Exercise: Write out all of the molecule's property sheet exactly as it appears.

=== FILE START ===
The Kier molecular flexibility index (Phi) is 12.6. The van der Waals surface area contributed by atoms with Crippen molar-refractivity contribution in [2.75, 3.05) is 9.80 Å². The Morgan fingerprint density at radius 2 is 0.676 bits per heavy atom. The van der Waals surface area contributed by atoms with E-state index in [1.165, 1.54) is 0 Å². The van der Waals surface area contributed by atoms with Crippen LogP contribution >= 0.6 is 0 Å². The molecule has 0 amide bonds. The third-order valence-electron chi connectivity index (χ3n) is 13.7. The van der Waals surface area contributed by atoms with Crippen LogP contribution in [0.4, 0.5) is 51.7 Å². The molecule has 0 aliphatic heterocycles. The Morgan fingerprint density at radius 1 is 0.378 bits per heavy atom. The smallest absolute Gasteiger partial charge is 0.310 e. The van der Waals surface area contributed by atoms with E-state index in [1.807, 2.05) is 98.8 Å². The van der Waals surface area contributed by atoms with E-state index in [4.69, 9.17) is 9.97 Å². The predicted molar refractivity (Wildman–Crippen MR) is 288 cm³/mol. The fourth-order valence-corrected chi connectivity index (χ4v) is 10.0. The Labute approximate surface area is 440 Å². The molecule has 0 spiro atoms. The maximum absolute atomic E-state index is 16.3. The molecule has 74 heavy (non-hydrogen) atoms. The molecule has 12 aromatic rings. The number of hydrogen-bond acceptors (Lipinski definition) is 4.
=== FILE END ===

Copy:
The Kier molecular flexibility index (Phi) is 12.6. The van der Waals surface area contributed by atoms with Crippen molar-refractivity contribution in [2.75, 3.05) is 9.80 Å². The Morgan fingerprint density at radius 2 is 0.676 bits per heavy atom. The van der Waals surface area contributed by atoms with E-state index in [1.165, 1.54) is 0 Å². The van der Waals surface area contributed by atoms with Crippen LogP contribution >= 0.6 is 0 Å². The molecule has 0 amide bonds. The third-order valence-electron chi connectivity index (χ3n) is 13.7. The van der Waals surface area contributed by atoms with Crippen LogP contribution in [0.4, 0.5) is 51.7 Å². The molecule has 0 aliphatic heterocycles. The Morgan fingerprint density at radius 1 is 0.378 bits per heavy atom. The smallest absolute Gasteiger partial charge is 0.310 e. The van der Waals surface area contributed by atoms with E-state index in [1.807, 2.05) is 98.8 Å². The van der Waals surface area contributed by atoms with E-state index in [4.69, 9.17) is 9.97 Å². The predicted molar refractivity (Wildman–Crippen MR) is 288 cm³/mol. The fourth-order valence-corrected chi connectivity index (χ4v) is 10.0. The Labute approximate surface area is 440 Å². The molecule has 0 spiro atoms. The maximum absolute atomic E-state index is 16.3. The molecule has 74 heavy (non-hydrogen) atoms. The molecule has 12 aromatic rings. The number of hydrogen-bond acceptors (Lipinski definition) is 4.